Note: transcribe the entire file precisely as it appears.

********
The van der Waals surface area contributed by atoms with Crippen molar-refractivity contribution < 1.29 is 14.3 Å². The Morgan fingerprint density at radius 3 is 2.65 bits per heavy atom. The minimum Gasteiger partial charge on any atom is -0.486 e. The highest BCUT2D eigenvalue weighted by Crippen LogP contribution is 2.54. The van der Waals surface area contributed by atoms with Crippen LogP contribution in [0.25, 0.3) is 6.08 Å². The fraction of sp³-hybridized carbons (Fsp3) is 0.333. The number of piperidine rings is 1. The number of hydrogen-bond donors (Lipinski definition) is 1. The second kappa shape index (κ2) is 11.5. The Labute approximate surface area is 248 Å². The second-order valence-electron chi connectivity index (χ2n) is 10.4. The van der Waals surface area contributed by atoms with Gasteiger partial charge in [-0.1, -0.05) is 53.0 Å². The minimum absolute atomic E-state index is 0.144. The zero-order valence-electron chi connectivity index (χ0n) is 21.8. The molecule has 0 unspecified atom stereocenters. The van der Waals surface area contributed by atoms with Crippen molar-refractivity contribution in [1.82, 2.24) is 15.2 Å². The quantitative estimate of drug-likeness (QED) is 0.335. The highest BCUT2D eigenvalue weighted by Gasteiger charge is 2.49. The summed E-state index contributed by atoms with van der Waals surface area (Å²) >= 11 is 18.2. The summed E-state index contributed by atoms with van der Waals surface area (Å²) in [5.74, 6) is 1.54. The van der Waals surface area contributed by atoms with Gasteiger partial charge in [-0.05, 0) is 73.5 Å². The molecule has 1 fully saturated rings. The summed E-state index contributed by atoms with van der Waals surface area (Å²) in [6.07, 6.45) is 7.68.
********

The van der Waals surface area contributed by atoms with Crippen molar-refractivity contribution < 1.29 is 14.3 Å². The Morgan fingerprint density at radius 3 is 2.65 bits per heavy atom. The minimum Gasteiger partial charge on any atom is -0.486 e. The highest BCUT2D eigenvalue weighted by Crippen LogP contribution is 2.54. The van der Waals surface area contributed by atoms with Crippen LogP contribution in [0.25, 0.3) is 6.08 Å². The fraction of sp³-hybridized carbons (Fsp3) is 0.333. The number of piperidine rings is 1. The number of hydrogen-bond donors (Lipinski definition) is 1. The second kappa shape index (κ2) is 11.5. The Labute approximate surface area is 248 Å². The second-order valence-electron chi connectivity index (χ2n) is 10.4. The van der Waals surface area contributed by atoms with Gasteiger partial charge in [-0.1, -0.05) is 53.0 Å². The minimum absolute atomic E-state index is 0.144. The zero-order valence-electron chi connectivity index (χ0n) is 21.8. The molecule has 0 unspecified atom stereocenters. The van der Waals surface area contributed by atoms with Crippen molar-refractivity contribution in [1.82, 2.24) is 15.2 Å². The quantitative estimate of drug-likeness (QED) is 0.335. The highest BCUT2D eigenvalue weighted by Gasteiger charge is 2.49. The summed E-state index contributed by atoms with van der Waals surface area (Å²) >= 11 is 18.2. The summed E-state index contributed by atoms with van der Waals surface area (Å²) in [5.74, 6) is 1.54. The van der Waals surface area contributed by atoms with Gasteiger partial charge in [-0.05, 0) is 73.5 Å². The molecule has 1 fully saturated rings. The summed E-state index contributed by atoms with van der Waals surface area (Å²) in [6.07, 6.45) is 7.68.